Does use of talc containing products increase a woman’s change of cancer? Elizabeth Tracey reports


Women who used talc-containing products genitally may be at increased risk for ovarian cancer, but not for breast cancer, a new study finds. Kimmel Cancer Center director William Nelson at Johns Hopkins says this study attempted to eliminate certain biases from women’s recall in order to more clearly identify an association. 

Nelson: In this study there was an association of talc use with ovarian cancer and it was substantial. Ovarian cancer of course is not a cancer that arises in the ovary, it arises in the fallopian tube. We now know, that was not known when all this was happening before. If there's anything in the fallopian tube that causes irritation or chronic inflammation leads to cancer rarely but is at the root of almost all cancers of epithelial cells, so that's what's going on I suspect that would be the mechanism.   :29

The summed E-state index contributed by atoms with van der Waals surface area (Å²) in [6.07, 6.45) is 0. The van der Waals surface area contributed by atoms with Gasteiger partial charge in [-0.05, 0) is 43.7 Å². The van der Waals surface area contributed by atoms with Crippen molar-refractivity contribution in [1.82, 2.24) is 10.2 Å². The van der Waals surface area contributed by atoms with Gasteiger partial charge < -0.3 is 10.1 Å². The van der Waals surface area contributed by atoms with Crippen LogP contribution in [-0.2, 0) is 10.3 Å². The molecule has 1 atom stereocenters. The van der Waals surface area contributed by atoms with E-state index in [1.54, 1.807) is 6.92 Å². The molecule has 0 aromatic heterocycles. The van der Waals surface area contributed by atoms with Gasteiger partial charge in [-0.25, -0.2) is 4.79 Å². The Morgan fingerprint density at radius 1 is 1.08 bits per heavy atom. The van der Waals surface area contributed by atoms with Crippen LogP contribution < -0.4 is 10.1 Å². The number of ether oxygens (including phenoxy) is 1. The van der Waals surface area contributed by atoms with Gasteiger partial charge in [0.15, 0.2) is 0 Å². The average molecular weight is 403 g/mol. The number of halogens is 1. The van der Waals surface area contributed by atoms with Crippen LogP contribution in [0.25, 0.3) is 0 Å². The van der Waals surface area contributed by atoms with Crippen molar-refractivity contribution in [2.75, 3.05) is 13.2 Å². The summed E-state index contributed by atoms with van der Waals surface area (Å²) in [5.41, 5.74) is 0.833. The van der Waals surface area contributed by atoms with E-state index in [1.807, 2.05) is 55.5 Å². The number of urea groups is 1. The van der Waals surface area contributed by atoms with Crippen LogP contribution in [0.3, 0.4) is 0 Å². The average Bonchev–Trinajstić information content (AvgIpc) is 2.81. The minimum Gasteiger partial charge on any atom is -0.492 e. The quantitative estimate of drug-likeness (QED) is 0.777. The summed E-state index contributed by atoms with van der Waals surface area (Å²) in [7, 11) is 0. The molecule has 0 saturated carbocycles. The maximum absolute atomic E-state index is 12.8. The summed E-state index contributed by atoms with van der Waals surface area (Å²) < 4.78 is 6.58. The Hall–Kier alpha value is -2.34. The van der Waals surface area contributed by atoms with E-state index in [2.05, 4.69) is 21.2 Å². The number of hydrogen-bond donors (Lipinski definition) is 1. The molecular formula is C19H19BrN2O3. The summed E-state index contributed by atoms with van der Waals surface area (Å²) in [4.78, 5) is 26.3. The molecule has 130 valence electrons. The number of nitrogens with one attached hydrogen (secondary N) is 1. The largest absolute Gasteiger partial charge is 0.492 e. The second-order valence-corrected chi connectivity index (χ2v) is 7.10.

Nelson notes that Johnson and Johnson has just agreed to a settlement with some women with ovarian cancer, and about 9000 lawsuits remain, all linking cancer to genital use of baby powder. He says it may not be the talc itself but another contaminant but recommends against using it. At Johns Hopkins, I’m Elizabeth Tracey.